Minkisi – Art and Belief in West and Central Africa is a dramatic presentation of masks and statues from West and Central Africa, delivering a message about cultures, traditions, histories and beliefs that are widely divergent from our own. We offer visitors opportunities to learn, to admire and to think about the place of Africa in the world, and contrast it to the place of our own country in the world. Minkisi is created from a collection of West and Central African statues and masks, owned
by Whanganui collector Desmond Bovey, who lived in France for thirty years and visited Africa often. Dramatic and dynamic, Minkisi has great pulling power and provides a new and exciting range of experiences for discerning museum visitors. Desmond Bovey provides not only the use of his collection but also his design and graphic skills and his considerable knowledge of West and Central Africa.
The masks and statues in the collection are from Ivory Coast and Burkina Faso in the west, through Nigeria, Cameroon and Gabon, to the Congo coast and basin. Minkisi is a word that refers generically to statues from the latter region. Often in human or animal form, they contain a spirit, working through ceremony and ritual for the good of an individual or clan. It is an evocative word that captures the nature of Central Africa and takes visitors on a visual and emotional journey.
The exhibition is dramatically presented through the nature of West and Central African objects and the use of strong design in ‘African’ landscape colours and strategic lighting. A hierarchical typography and label plan delineate sections, themes and geography and aid in both conscious and subliminal visitor navigation. Design and style is consistent and always used in association with Minkisi.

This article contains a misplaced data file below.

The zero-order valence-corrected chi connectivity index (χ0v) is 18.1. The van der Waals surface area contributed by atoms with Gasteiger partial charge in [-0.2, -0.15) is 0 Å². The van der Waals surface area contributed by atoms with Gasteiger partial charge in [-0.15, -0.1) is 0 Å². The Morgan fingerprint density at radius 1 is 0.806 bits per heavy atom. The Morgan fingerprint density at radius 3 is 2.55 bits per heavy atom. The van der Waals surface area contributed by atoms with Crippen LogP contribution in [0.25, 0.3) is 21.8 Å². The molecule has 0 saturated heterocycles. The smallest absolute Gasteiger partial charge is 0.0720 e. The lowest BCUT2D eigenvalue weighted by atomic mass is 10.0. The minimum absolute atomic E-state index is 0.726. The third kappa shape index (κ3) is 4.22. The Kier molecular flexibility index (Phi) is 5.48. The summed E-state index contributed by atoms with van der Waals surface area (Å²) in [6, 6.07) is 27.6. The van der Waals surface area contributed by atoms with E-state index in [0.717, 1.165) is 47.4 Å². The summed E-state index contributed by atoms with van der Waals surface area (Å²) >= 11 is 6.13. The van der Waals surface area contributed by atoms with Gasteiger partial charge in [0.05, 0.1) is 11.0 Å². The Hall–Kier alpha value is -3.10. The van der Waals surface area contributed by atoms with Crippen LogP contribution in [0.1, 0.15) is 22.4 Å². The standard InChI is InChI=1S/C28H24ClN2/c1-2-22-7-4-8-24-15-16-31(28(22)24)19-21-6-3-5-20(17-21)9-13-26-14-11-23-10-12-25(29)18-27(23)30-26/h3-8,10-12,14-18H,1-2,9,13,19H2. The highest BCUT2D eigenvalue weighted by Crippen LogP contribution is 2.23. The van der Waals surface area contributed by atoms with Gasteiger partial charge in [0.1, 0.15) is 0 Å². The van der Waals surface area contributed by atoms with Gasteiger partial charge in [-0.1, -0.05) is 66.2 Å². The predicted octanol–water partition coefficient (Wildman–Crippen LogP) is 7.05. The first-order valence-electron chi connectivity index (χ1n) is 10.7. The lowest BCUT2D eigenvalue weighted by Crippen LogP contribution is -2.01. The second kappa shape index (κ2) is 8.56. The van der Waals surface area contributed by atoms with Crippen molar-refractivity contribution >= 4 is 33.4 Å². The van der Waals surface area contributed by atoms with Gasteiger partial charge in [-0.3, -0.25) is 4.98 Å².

This exhibition was originally scheduled to run from October 2012 to August 2013. Response and visitation has been so strong, however, that the Museum extended the season to May 2014, ensuring much wider visitation coverage.
A programme of public events and activities includes guest curator floor talks; guided curatorial tours; discussion panels on topics such as colonialism, neocolonialism, and African art and belief; special sessions for UCOLS arts students; films about West and Central Africa, both factual and fictional; and explorations of African music, literature and traditions through a series of workshops and lectures.
A comprehensive curriculum-based school education programme offers agespecific lessons and experiences using Minkisi as a vehicle to explore cultural thought and practice around the world.
We chose a rich, warm colour palette to evoke an atmosphere, to create mood and drama, identify Africa through colour, colour-code and define geographic and cultural zones of West and Central Africa and provide a background that displays African art to its best advantage.
We deliberately kept our palette to three strong colours so that we would not distract from or overpower the masks and statues.
We chose Resene Rusty Nail for West Africa, the visitor’s first contact with the exhibition. This shade has an organic richness that refers to the earthy ochre tones of the savannah, and also acts as an introduction to the darker colours to come.
For Cameroon and Gabon we chose Resene Barista. This region has produced some of the most refined and enigmatic sculpture in Africa. To dramatise the solemn power of these statues and masks, this dark and very African shade, with subdued lighting, gives a toneon- tone richness that dramatises these special pieces.
The Congo section contains the largest and most spectacular figures in the exhibition. A red was the obvious choice. The Bakongo people valued red above all colours. Resene Lonestar works as an expression of sacredness, mystery and rank. It also links to the rich red earth of the Congo region.
A challenge was to ensure that these colours would glow as effectively behind glass or perspex as they did on uncovered walls. Our solution was to combine localised interior case lights with very few exterior spots, creating pools of colour, which ensured continuing visual warmth and power.
Resene Rusty Nail
Architectural specifier: Eric Dorfman, Museum Director, Whanganui Regional Museum
Client: Whanganui Regional Museum
Colour selection: Desmond Bovey, Guest Curator
Curator: Libby Sharpe
Exhibition officer: Dale Hudson
Photographer: Desmond Bovey, Guest Curator